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Saturday, October 14, 2006

Dumpling Heaven

As I predicted, our culinary adventure in the San Gabriel valley did not disappoint. My brother, hubby and I had lunch at Din Tai Fung Dumpling House in Arcadia. As the name implies, they serve dumplings. Not any ordinary dumplings but the BESTEST dumplings I’ve ever tasted – EVER!

The restaurant is fairly small and located along a strip mall. You could miss the place if you were driving by, if not for the horde of people waiting outside. The place is quite clean and the staff by the front door is surprisingly courteous. The wait is long but you can pass the time walking around the small shops next to it (there is a J&J Bakery right across that has really good pork sung buns – although not wanting to spoil our appetites we got them to go). We also stood in the restaurant’s tiny waiting area and watched 7 or 8 workers expertly making the dumplings through a glass plated window. The men expertly kneaded the doughy wrapper, stuffed the dough with different meat mixtures, and twisted them shut before shaking them in flour and steaming them. We waited almost 40 minutes for a table and heard from others that we were lucky we got in so quickly. I’ve heard some people had to wait up to an hour and a half to get in.

We ordered 3 varieties of dumplings: pork, pork and vegetable, pork and shrimp and an order of fried rice. While waiting you can work on your dipping sauce – ginger strips, black vinegar and soy sauce (mine had some chili sauce too). The dumplings arrive soon after. There are 10 pieces in each order. Each one is a little larger than the size of a quarter (or one peso coin in Manila). The way to eat it is to start with biting a small part of the chewy dough. You will find inside the dumpling is a little bit of broth (I’m not sure how they keep them in the dumpling and why it does not spill out). But it’s a surprise to get the hot broth with the first bite. You then drain the hot broth (believe me it’s very HOT!) and then pour a bit of your sauce into the dumpling and enjoy the rest of it (meat filling and dough). I guess another way to eat it is to pop the whole thing in your mouth and chew everything at the same time. Nothing wrong with that. But like eating an Oreo cookie, there is a art to it – you start with taking the two pieces of chocolate cookies apart and licking the icing center before eating the cookie covers. In the case ofthese dumplings, the way to enjoy them is the biting the wrapper / draining the soup / pouring the sauce / eating the rest of the dumpling method. Trust me, I’m not making it up - it says so in their menus.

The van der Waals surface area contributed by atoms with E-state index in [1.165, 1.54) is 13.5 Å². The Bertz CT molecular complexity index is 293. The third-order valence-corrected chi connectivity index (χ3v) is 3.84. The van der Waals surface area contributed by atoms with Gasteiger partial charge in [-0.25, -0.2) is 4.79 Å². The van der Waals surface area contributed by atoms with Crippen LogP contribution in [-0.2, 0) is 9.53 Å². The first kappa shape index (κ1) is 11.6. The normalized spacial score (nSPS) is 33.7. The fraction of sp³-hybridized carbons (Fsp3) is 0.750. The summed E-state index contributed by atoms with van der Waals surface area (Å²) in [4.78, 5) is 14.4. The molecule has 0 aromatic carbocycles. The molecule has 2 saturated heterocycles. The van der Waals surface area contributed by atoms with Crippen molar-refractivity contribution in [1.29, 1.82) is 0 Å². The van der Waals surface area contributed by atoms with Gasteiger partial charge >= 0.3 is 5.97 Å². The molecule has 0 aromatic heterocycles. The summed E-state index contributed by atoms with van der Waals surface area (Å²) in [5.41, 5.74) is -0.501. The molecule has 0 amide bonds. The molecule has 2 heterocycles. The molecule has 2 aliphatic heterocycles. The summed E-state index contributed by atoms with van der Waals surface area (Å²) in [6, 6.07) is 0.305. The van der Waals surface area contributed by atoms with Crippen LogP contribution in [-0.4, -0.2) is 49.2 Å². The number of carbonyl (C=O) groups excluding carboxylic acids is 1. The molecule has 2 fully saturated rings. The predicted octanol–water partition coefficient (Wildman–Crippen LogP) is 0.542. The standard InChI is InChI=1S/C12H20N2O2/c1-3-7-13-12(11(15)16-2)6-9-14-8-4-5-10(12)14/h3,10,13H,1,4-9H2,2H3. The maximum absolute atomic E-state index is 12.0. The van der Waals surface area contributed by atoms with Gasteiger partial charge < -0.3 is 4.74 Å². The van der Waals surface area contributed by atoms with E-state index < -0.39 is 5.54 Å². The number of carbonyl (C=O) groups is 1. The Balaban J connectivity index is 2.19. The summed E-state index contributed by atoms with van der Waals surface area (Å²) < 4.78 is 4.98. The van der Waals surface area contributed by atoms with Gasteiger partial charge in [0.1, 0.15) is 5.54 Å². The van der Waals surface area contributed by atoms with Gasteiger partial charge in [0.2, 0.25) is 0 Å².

At first I thought 30 dumplings would be too much for 3 people. But we were hungry and they were so good that when we were down to our last 5 pieces, we unanimously decided we just had to get one more order. Come to think of it, the small order of fried rice was good too (the rice was fluffy, very flavorful and had lots of large shrimp and vegetables). But really, the day was all about the dumplings.

Any time you find yourself in the Arcadia area. You absolutely need to try this place. It is worth the wait and the drive.

(p.s. I wanted to post a picture of the dumplings but could not. If you are curious - click here and it'll take you to the CitySearch site and they have a picture there).


marc said...

Wow! Your descriptive words make me feel that I was eating at the restaurant enjoying the food! It must also be so delicious to have a wait like that. You should write a food critique book and it'll make people want to go to all the places you've been to.

jol said...

We also had this kind of dumpling a couple of times when we were at Shanghai. I think it is called "shao long pao". It really is so delicious.

jml said...

I always have fond memories of the word dumplings bec. when you and your brothers and sisters were very young, you were all so plump and chubby cheeked you were all my little dumplings. I will always remember those wonderful days of your youth whenever dumplings come to view.